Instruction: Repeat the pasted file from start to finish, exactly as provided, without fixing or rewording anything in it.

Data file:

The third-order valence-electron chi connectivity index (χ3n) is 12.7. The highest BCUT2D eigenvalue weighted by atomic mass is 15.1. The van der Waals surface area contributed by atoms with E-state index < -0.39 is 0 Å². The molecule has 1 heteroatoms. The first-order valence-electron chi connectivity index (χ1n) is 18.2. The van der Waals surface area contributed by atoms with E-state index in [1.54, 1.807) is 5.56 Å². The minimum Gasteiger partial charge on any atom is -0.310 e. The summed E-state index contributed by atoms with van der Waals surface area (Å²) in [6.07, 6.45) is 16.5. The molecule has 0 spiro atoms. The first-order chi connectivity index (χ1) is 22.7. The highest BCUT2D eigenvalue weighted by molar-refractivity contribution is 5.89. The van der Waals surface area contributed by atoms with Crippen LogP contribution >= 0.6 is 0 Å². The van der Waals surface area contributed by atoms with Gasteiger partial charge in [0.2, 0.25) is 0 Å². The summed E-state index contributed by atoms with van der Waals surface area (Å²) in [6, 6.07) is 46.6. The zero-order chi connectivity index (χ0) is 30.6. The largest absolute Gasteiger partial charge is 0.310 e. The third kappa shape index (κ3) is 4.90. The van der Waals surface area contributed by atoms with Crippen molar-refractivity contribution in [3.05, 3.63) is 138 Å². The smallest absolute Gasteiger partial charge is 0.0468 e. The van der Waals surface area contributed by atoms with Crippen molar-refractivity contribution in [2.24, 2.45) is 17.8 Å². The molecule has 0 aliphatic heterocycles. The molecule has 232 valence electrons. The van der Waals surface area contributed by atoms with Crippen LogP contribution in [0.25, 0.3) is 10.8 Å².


The third-order valence-electron chi connectivity index (χ3n) is 12.7. The highest BCUT2D eigenvalue weighted by atomic mass is 15.1. The van der Waals surface area contributed by atoms with E-state index < -0.39 is 0 Å². The molecule has 1 heteroatoms. The first-order valence-electron chi connectivity index (χ1n) is 18.2. The van der Waals surface area contributed by atoms with E-state index in [1.54, 1.807) is 5.56 Å². The minimum Gasteiger partial charge on any atom is -0.310 e. The summed E-state index contributed by atoms with van der Waals surface area (Å²) in [6.07, 6.45) is 16.5. The molecule has 0 spiro atoms. The first-order chi connectivity index (χ1) is 22.7. The highest BCUT2D eigenvalue weighted by molar-refractivity contribution is 5.89. The van der Waals surface area contributed by atoms with Crippen LogP contribution >= 0.6 is 0 Å². The van der Waals surface area contributed by atoms with Gasteiger partial charge in [0.2, 0.25) is 0 Å². The summed E-state index contributed by atoms with van der Waals surface area (Å²) in [6, 6.07) is 46.6. The zero-order chi connectivity index (χ0) is 30.6. The largest absolute Gasteiger partial charge is 0.310 e. The third kappa shape index (κ3) is 4.90. The van der Waals surface area contributed by atoms with Crippen molar-refractivity contribution in [3.05, 3.63) is 138 Å². The smallest absolute Gasteiger partial charge is 0.0468 e. The van der Waals surface area contributed by atoms with Crippen molar-refractivity contribution in [2.24, 2.45) is 17.8 Å². The molecule has 0 aliphatic heterocycles. The molecule has 232 valence electrons. The van der Waals surface area contributed by atoms with Crippen LogP contribution in [0.25, 0.3) is 10.8 Å².